Do houses have souls? Do they retain some of the psychological warmth – or chills – of the people who have lived there previously? When a young couple, against the run of play in terms of the asking price, find themselves proud owners of a higgledy-piggledy house, they can’t believe their luck The previous owner has struck lucky in the romance game, albeit late in life, and has hotfooted it to Australia to be with his love. He has left the house ‘as found’, and this includes paintings, random stuffed animals and a plethora of clutter. And the ‘soul’ of this house? Once rid of the examples of the taxidermists’ art, Jack and Syd begin to transform the house into something more reflective of their own moods and personalities.
There is, however, that strange smell. A certain je ne sais quoi which will not go away, despite the couple’s best efforts. When Jack finally plucks up the courage to climb up into the roof space, he finds the physical source of the smell but unpleasant as that is, he also finds something which is much more disturbing. Simon Lelic (right) then has us walking on pins and needles as he unwraps a plot which involves obsession, child abuse, psychological torture and plain old-fashioned violence.
The novel does pose one or two challenges. The first is that we have two narrators, Syd and Jack. We see events retrospectively. At some point we learn that they have challenged each other to write up their personal version of what has happened. Inevitably, their stories are not identical. While this is part of the charm, we do have to ask ourselves the key questions,”do we trust Syd or do we trust Jack? Do we believe both – or neither?”
This leads to the second challenge, and it concerns our judgment about the personality of the two individuals. I can only tell it as I see it, and for what it’s worth, neither came over as being particularly likeable. I am sure that there are dozens – hundreds, maybe tens of thousands – of perfectly worthy people who work in and on the fringes of the social services, but in fiction – and the perception of some journalists – there exists a stereotype. He or she is mild mannered, anxious, keen to please and with a tendency to be naively trusting when dealing with people (I believe ‘clients’ is the preferred word) who are scrabbling around, for whatever reason, at the fringes of comfortable society. Jack certainly has all his ducks in a row here.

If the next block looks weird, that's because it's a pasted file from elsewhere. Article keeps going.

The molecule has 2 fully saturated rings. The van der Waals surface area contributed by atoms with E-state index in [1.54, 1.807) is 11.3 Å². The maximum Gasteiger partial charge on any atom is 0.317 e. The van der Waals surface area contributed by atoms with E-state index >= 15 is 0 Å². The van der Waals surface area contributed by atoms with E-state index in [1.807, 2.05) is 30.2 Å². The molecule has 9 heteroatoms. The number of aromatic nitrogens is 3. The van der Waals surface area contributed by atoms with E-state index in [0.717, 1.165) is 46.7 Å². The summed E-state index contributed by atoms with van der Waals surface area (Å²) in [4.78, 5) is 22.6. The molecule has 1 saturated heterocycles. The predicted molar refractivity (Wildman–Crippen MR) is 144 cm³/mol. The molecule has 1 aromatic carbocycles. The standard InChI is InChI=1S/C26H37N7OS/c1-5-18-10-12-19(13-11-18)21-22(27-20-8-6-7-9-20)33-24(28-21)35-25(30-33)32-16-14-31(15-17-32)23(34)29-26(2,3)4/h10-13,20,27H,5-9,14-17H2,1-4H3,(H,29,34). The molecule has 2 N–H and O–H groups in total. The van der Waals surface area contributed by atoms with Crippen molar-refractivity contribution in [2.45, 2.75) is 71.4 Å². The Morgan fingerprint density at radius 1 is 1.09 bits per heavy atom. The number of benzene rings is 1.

Syd, by contrast, is spiky enough to give the biggest Saguaro cactus a run for its money. Of course, Lelic doesn’t just shove her on stage and make her behave badly without giving us her backstory. It is a pretty grim narrative and, trying to avoid any spoilers, I have to say that it is fundamental to what happens in the book.
This is a genuinely disturbing psychological thriller, and we are kept guessing almost until the last page as we try to make sense of what has happened. Not all new novels live up to the entertaining and inventive hype which precedes their publication, but this one certainly does. The House, by Simon Lelic, is published by Penguin and is out now on Kindle, and will be available in paperback from 2nd November.